We rate the players who set the 18-Test winning runs for England and the All Blacks

England equalled New Zealand’s record for the most consecutive Test wins by a Tier One nation when beating Scotland in the Six Nations. But which team is better?

Looking at the stats over the two runs, the All Blacks’ figures are more impressive: 751 points scored, including 104 tries, and 253 conceded, which is around just 14 a game. England have notched 72 tries and 621 points while conceding 300 in their 18 wins.

Rugby World decided to do something a little different, however, so we have compared and contrasted the players who started the decisive 18th International victory for each team – the Calcutta Cup win for England and the victory over Australia in October 2016 for the ABs – and picked who would make a composite XV. Will you agree with our choices in this England v New Zealand debate?

Mike Brown v Ben Smith

There is no doubting Brown’s passion or commitment and he’s become something of an immovable object at full-back for England since 2013. He’s solid under the high ball and shows a willingness to counter-attack from deep – but the major flaw in his game is his reluctance to pass. He will often choose to take the ball into contact rather than pass to a team-mate, leading to missed opportunities.

Ben Smith

First 15: Ben Smith breaks clear against Australia. Photo: Getty Images

In contrast, Smith is a creator. He may be mocked by team-mates for his pale skin but his attacking play is bright and vivid. He is consistent in his performances – when he knocked on against Wales in a Test last June, one journalist quipped that it was the first mistake he’d made in three years! – but is unpredictable with ball in hand and has the vision to put himself or team-mates into space. Pure class.

Winner: Ben Smith

Jack Nowell v Israel Dagg

This is a tough one. Dagg’s poor form meant he wasn’t selected for RWC 2015 and he admitted he wasn’t enjoying his rugby. An injury-enforced break meant he returned last year reinvigorated and playing some of his best rugby – he scored ten tries in 12 Tests in 2016.

Jack Nowell

Chief purpose: Jack Nowell scores his second try against Italy. Photo: Getty Images

Nowell, too, has had his injury woes but his work-rate is what sets him apart. He doesn’t stand on his wing waiting for the ball; his blue scrum cap pops up all over the pitch and he is a brilliant defender. It’s his industry that sees the Exeter Chief edge this particular battle.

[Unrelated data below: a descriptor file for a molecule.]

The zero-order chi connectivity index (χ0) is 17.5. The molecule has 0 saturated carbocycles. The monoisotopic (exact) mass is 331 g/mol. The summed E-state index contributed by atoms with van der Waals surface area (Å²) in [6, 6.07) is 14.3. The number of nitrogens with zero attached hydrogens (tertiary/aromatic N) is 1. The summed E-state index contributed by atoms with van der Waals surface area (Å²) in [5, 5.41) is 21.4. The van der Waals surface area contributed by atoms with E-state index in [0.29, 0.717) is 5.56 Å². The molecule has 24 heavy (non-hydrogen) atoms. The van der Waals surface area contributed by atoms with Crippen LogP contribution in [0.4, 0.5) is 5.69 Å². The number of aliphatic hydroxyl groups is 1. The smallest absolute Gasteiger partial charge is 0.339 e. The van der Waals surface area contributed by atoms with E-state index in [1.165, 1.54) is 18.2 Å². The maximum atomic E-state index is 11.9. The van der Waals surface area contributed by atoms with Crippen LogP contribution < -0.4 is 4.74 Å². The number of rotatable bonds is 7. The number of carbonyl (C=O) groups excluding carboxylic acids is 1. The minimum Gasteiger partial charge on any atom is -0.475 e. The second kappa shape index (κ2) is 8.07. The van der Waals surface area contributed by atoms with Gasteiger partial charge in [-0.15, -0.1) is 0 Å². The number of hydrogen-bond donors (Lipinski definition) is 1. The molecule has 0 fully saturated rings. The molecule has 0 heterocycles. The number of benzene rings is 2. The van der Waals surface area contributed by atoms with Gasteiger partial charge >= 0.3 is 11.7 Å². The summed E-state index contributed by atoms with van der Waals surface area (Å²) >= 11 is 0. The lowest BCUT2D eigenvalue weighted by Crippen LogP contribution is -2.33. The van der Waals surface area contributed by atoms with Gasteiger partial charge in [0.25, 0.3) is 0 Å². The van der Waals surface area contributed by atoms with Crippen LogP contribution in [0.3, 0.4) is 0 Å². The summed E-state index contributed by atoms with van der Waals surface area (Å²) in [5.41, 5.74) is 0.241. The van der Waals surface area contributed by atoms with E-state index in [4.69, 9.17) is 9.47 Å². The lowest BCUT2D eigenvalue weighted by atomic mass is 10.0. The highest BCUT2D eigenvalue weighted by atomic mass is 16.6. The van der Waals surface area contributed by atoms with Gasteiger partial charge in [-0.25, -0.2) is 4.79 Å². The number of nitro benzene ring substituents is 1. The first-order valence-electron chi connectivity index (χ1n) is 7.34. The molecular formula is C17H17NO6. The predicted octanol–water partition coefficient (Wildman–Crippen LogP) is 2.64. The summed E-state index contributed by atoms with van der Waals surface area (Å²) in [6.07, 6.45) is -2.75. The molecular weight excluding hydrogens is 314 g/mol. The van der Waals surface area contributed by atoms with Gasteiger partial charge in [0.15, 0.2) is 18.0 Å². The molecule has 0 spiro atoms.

Winner: Jack Nowell

Jonathan Joseph v Anton Lienert-Brown

The Englishman is the more experienced of the pair and showed with his hat-trick against Scotland what a dangerous player he is. He has fabulous footwork and a lot of pace, as well as an intuitive understanding with George Ford, but his form has been a little up and down over the past six months.

 Jonathan Joseph

Centre points: Jonathan Joseph en route to one of his three tries v Scotland. Photo: Getty Images

Lienert-Brown made his All Blacks debut last August and did well, his distribution and support play particularly noteworthy. He was unfazed by the pressure of replacing such a class act as Conrad Smith at outside-centre and slotted into the All Blacks back-line with ease, but does he have the same ability of Joseph to produce a match-winning moment? Perhaps not. At least not yet.

Winner: Jonathan Joseph

Owen Farrell v Ryan Crotty

Had Manu Tuilagi been fit when Eddie Jones took charge of England, he may never have looked at the Ford-Farrell 10-12 partnership. Yet it has proved so effective it’s hard to see it changing any time soon.

Owen Farrell

Kicking king: Owen Farrell is England’s second highest point-scorer of all time. Photo: Getty Images

Farrell is a crucial cog in this England team. His goalkicking (bar the blip against Italy!) is unerring – he’s slotted 259 points for England in their 18 wins, more than 200 ahead of the next highest scorer, Jonathan Joseph (55) – and the team also benefit from his pinpoint distribution and boot in open play.

Crotty, like Lienert-Brown, is overshadowed somewhat by his predecessor, Ma’a Nonu. He’s a solid player but is nowhere near as pivotal to the All Blacks’ game as Farrell is to England’s – for that reason the Saracen gets the nod.

Winner: Owen Farrell

Elliot Daly v Julian Savea